The government will shortly announce the results of its first annual “Learning From Mistakes League” table. The table is one part of a package of reforms designed to improve patient safety in the NHS, with the results produced by feedback from staff at each Trust as to how free they feel to speak out when things go wrong in their hospital. It is part of Health Secretary Jeremy Hunt’s plan to facilitate
One of the largest organisations in the world becoming the world’s largest learning organisation”.
This year’s survey is expected to announce that 120 out of 238 Trusts will score “outstanding” or “good”; just 50.4% of NHS Trusts in England. The remaining Trusts have scored “significant concerns” or “poor reporting culture”. It is thought that by publically naming poor performing Trusts within the league, priority will be given to acknowledging and learning from errors that have been made, which in turn should improve patient safety.
Action Against Medical Accidents (AvMA), a charity campaigning for patient safety and rights which recognises Clarke Willmott as Clinical Negligence specialists, has welcomed the changes but has said that the charity remains concerned over the
Woeful inconsistency and often inadequate quality of NHS investigations into serious incidents”.
Poor investigations and guarded reports are often reasons why client’s seek advice from Clinical Negligence specialists and commence legal proceedings against NHS Trusts. Many claimant’s say that had their complaint been properly investigated, and open and honest acknowledgements of error been given, then they would have been less inclined to proceed with a claim for compensation.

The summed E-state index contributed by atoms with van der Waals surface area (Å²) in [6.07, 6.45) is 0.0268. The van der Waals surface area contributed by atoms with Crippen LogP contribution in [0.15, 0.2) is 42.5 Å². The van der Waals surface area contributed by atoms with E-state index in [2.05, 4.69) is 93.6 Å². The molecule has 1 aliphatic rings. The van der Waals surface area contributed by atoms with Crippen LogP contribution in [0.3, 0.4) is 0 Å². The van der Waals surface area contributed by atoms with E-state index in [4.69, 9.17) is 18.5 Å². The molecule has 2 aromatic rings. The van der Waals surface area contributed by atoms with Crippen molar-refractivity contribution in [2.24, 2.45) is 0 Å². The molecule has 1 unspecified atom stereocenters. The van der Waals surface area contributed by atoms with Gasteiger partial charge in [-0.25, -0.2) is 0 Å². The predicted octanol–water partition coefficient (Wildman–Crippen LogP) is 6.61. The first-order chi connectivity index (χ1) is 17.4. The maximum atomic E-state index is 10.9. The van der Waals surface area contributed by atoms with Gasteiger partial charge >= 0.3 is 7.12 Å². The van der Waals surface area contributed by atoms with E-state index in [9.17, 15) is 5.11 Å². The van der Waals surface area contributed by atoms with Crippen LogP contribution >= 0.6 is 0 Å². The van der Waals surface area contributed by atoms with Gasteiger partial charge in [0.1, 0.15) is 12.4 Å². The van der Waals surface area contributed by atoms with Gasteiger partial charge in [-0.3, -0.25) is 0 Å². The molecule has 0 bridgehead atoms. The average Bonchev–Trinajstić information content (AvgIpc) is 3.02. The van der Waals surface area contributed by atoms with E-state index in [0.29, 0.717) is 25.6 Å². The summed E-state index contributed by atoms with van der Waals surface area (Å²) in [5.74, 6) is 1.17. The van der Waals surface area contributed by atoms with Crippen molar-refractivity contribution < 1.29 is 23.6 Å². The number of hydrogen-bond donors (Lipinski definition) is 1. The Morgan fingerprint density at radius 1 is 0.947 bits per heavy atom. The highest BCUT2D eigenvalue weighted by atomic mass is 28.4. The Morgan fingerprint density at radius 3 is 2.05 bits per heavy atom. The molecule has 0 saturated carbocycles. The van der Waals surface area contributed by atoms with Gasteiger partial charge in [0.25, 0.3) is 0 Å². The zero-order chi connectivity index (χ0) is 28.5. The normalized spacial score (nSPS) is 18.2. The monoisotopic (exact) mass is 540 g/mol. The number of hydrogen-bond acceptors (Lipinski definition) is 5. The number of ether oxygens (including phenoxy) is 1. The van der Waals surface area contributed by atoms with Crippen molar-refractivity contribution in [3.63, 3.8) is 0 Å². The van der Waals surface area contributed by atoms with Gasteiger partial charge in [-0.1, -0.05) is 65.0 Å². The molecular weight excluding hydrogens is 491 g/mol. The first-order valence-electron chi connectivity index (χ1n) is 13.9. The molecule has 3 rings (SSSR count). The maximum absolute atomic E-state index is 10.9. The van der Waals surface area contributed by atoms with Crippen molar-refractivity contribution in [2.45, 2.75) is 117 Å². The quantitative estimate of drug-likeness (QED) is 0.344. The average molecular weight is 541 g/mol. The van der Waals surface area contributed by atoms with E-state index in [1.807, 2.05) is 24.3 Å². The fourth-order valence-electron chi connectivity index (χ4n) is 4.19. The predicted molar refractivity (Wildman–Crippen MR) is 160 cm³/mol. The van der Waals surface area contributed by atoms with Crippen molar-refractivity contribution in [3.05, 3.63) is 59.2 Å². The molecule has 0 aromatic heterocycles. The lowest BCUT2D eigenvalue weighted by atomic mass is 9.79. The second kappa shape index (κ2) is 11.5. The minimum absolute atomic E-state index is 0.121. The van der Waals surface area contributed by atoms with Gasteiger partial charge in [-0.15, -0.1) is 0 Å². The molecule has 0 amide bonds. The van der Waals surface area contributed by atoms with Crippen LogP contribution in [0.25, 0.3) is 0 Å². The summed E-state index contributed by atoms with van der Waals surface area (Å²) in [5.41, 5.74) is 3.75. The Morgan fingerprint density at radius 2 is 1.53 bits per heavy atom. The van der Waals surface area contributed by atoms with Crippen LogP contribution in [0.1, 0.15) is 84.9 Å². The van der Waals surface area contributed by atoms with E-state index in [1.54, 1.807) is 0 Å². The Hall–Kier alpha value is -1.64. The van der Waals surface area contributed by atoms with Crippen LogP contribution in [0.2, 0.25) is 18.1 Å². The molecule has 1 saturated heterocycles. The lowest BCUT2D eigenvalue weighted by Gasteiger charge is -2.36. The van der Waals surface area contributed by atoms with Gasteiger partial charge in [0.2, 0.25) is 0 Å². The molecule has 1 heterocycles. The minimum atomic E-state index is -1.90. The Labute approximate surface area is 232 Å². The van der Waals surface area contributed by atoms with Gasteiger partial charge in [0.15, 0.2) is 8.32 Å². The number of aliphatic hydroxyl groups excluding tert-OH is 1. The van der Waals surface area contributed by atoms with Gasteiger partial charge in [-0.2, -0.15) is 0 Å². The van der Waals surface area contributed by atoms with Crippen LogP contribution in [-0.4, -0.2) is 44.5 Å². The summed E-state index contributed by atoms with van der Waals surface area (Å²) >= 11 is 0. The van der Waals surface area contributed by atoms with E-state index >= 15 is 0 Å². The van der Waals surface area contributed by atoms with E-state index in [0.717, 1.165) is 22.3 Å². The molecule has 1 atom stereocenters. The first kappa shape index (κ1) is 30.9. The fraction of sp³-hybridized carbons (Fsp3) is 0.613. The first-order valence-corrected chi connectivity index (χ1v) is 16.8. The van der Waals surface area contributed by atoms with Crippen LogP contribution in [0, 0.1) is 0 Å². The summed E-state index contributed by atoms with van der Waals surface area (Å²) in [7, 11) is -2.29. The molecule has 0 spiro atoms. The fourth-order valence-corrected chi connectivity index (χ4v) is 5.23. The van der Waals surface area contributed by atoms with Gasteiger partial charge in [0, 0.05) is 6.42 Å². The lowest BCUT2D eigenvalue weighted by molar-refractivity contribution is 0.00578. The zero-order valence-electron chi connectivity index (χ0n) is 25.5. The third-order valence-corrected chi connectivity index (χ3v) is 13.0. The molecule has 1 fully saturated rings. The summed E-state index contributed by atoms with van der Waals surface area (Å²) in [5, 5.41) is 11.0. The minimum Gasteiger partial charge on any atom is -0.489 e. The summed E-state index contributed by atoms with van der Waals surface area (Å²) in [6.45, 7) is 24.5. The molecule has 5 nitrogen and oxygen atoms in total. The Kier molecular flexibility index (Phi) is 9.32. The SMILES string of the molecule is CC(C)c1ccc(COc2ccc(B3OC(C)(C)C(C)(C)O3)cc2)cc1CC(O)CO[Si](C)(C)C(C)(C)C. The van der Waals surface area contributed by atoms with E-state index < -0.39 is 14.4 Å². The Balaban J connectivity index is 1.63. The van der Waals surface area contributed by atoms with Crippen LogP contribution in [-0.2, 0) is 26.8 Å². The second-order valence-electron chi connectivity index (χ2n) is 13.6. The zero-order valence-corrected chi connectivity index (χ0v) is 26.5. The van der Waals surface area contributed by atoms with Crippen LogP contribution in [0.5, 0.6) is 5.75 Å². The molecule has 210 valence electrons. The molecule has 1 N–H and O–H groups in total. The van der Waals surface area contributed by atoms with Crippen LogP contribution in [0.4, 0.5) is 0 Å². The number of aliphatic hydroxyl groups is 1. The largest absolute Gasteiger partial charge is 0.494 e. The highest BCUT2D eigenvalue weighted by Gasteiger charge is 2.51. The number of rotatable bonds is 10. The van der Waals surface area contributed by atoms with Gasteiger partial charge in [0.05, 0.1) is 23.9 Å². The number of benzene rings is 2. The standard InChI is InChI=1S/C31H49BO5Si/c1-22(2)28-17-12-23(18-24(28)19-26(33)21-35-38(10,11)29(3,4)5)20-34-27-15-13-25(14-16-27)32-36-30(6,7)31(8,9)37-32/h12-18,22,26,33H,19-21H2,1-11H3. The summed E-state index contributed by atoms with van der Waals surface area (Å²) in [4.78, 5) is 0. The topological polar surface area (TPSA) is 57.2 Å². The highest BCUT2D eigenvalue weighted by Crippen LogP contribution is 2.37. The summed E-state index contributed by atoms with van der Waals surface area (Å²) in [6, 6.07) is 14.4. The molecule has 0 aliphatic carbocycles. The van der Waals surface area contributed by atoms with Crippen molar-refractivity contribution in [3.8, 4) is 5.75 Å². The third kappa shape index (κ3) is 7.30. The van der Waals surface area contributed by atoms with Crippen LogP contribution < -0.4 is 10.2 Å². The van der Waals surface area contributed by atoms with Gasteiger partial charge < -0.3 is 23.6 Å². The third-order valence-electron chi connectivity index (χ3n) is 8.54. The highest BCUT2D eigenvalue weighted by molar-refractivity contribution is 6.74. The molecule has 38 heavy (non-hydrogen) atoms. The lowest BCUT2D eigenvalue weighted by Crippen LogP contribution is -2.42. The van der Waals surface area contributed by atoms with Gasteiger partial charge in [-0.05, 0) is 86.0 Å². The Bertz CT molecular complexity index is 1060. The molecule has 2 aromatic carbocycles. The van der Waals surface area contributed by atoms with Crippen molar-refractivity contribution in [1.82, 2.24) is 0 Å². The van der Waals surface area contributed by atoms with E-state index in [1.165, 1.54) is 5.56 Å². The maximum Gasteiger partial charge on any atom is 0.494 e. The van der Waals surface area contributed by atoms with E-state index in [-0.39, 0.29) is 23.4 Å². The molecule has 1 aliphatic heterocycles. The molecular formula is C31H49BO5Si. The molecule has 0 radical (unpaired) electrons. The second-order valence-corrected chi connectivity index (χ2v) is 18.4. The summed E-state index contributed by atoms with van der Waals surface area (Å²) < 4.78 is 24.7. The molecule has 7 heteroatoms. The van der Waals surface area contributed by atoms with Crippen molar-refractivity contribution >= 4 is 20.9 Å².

Jeremy Hunt has called for a “new era of openness” when it comes to patient safety and added the need to “unshackle ourselves from a quick-fix blame culture and acknowledge that sometimes bad mistakes can be made by good people”. He has said “it is a scandal that every week there are potentially 150 avoidable deaths in our hospitals and it is up to us all to make the need for whistleblowing and secrecy a thing of the past”.
The other reforms that make up the package including the “Learning From Mistakes League” include legal protection for anyone giving information following a mistake, credit given at NHS tribunals for those who are honest and apologise and a series of medical examiners who will review all deaths, and the setting up of an independent Healthcare Safety Investigation Branch (“HSIB”) as a forum for staff reporting concerns without having to be named on the report. An analysis of the HSIB can be found in one of our blogs.
In addition, a ‘safe space’ will be created around medics who provide evidence that negligence may have occurred, to prevent evidence being used against them in court. Mr Hunt said
The results of such investigations will be shared with patients and families, who will therefore get to the truth of what happened much more quickly. However, unlike at present they will not normally be able to be used in litigation or disciplinary proceedings, for which the normal processes and rules will apply”.
Presumably the idea here is that the NHS can be open about errors in their internal investigation without fear of then incriminating themselves in the civil courts. However, it is difficult to see how this will work in practice. If an internal investigation has identified negligence, is it conscionable for the NHS to then defend a civil claim on the basis that that incriminating evidence is safeguarded? That cannot offer justice to a patient who wishes to bring a legal claim when they have been injured.
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